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Teachers Face Increasing Pressure To Return To The Classroom Without Full Vaccinations




A classroom sits empty at Kent Middle School on April 01, 2020 in Kentfield, California.
A classroom sits empty at Kent Middle School on April 01, 2020 in Kentfield, California.
Justin Sullivan/Getty Images

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Teachers unions are pushing back against pressure from the Biden Administration and Gov. Gavin Newsom, who yesterday said that campuses could reopen without teachers receiving vaccinations.

The Southern California chapter of the American Academy of Pediatrics called for schools to open immediately, arguing that the challenges with keeping students at home outweigh the risks of reopening. United Teachers Los Angeles (UTLA), pushed back, however, saying that officials are risking the lives of members, students and their families. The renewed fervor over reopening campuses comes as coronavirus infections decrease throughout much of the state. Under state rules, it’s up to local health authorities to decide when school workers have access to a vaccine, once supplies increase. In LA County, teachers are not yet eligible for the vaccine, but they are in Long Beach, which has its own health department.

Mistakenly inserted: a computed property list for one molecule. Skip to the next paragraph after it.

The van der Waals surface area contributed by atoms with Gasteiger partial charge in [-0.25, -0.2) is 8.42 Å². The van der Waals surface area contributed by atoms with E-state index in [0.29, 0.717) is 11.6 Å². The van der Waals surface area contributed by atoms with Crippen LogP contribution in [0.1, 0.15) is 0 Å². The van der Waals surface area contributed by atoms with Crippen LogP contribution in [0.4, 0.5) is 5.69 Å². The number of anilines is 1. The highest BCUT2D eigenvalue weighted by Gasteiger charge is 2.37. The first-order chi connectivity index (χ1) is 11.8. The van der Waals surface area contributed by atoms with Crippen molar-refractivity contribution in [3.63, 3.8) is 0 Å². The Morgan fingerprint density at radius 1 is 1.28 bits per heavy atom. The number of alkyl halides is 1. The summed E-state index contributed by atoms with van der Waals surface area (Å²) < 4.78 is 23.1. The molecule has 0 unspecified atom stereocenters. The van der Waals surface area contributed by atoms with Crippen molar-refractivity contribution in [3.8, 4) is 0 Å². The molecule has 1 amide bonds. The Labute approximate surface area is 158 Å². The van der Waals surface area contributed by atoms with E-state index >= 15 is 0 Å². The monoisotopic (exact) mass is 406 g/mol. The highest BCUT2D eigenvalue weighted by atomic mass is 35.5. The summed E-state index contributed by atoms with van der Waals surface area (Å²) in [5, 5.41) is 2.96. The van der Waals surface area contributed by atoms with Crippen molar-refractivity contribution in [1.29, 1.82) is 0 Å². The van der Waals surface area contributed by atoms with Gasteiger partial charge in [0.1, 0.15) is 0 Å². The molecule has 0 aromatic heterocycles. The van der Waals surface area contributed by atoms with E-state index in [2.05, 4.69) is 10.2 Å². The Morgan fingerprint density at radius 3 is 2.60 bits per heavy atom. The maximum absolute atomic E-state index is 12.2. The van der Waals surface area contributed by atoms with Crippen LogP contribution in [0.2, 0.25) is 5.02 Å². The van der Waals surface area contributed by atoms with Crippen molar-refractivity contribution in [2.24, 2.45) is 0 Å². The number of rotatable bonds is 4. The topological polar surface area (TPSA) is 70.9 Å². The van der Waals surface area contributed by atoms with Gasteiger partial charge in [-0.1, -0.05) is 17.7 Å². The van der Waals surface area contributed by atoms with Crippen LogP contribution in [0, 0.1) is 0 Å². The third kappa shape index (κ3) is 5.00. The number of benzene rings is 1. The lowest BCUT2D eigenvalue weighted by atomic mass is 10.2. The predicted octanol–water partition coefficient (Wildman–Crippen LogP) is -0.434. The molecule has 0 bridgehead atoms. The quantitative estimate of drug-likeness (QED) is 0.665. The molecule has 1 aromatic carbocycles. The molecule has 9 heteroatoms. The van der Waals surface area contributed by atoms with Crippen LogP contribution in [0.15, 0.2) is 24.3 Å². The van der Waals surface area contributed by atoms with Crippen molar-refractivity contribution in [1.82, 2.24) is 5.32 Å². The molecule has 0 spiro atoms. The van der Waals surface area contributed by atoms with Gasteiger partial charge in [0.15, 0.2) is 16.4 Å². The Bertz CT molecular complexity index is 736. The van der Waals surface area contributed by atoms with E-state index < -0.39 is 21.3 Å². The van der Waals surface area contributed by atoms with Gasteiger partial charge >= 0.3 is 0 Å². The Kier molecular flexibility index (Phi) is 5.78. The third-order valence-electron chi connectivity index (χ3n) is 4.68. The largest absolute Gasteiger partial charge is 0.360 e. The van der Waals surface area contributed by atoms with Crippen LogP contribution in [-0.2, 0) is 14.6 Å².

Today on AirTalk, we’re learning more about what opening school campuses would mean for teachers that have not yet been vaccinated. Are you an educator? We want to hear from you! Comment below or give us a call at 866-893-5722.

This segment is being updated

Guests:

Heather Messner, visual arts teacher in the Duarte Unified School District; president of Duarte Unified Education Association, the union representing Duarte Unified teachers

Ashley Bettas-Alcala, president of the San Bernardino Teachers Association

Teri Sorey, president of the Irvine Teachers Association